high-rises

Meeting Tase Michio 田瀬理夫

Tase Michio, Umeki, and me in front of Tase's Tokyo studio

This week I had the amazing opportunity to meet one of my landscape design heroes, Tase Michio (田瀬理夫) of Plamtago. He has created urban architecture and a green business that bring native plants and habitats to urban areas. His most famous work is the 1995 Acros Fukuoka building, a 15 story lush hillside on top of a downtown office building. More recently, he provided the creative direction for 5bai Midori, a Tokyo company that brings “satoyama” (里山) or a slice of rural Japan into urban areas through a modular 5-sided system.

With a shock of grey hair, Tase sensei is patient with visitors, provocative and without pretense. Born 60 years ago in Ichigaya, Tokyo, not far from his current Plamtago home office, Tase says he has been monitoring the natural environment of Tokyo since his childhood. His view is that urban land use is worse today than in the 1970s. And despite the success of Acros Fukuoka, which looks fuller and more wild after 14 years of growth, Tase is disappointed that there have been no other high rises incorporating bio-diversity into their architecture.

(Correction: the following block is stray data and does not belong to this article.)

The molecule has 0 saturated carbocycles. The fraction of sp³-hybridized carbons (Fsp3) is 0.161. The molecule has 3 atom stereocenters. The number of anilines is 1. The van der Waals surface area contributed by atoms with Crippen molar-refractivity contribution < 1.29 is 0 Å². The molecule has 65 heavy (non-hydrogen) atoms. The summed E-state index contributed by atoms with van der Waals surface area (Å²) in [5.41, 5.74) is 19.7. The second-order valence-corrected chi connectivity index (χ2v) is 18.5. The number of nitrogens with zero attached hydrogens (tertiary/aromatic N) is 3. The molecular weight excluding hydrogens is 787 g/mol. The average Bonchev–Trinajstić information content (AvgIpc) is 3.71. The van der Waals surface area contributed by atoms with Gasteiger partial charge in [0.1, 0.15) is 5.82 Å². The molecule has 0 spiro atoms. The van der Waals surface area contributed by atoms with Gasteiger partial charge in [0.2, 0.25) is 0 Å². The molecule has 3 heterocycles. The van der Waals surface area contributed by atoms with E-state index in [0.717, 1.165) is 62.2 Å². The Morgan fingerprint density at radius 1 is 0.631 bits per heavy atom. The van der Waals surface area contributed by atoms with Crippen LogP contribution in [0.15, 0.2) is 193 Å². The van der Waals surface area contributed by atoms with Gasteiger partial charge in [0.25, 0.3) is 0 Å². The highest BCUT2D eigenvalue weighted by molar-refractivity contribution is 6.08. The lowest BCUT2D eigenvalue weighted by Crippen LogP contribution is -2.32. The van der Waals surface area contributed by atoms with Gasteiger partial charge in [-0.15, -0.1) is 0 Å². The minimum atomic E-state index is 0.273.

Tase Michio's Acros Fukuoka

Tase describes his work as “Passive Architecture & Active Landscape with Nature.” For cities, he aims to increase the number of plant species, slow rainfall and filter it before it reaches rivers and bays, create healthy wildlife habitats, and improve the soil. I was struck that he sees as urban eco-system indicators tiny ticks, which reflect good soil and perhaps small animals, and also hawks. Ticks and at least one hawk reside in the forest of Tokyo’s Imperial Palace.

Continue reading

Mori Building’s Vertical Garden City

Mori Building's Vertical Garden City

Mori Minoru’s Mori Building is Tokyo’s largest urban real estate developer. His Vertical Garden City idea and Urban New Deal Policy are private enterprise visions for a re-made city that is at once more densely populated, more environmental and green, and more profitable for the largest developers. 

I had the intriguing experience of being invited to witness a presentation by Mori Building company for a US journalist. Asked to remain silent so as not to detract from the journalist’s work, I witness one foreign journalist, a simultaneous translator, a guide from the Tokyo Foreign Correspondent’s Club, two Mori Building Public Relations officer and one urban planner. This is clearly a business where image is created through tremendous resources.

Continue reading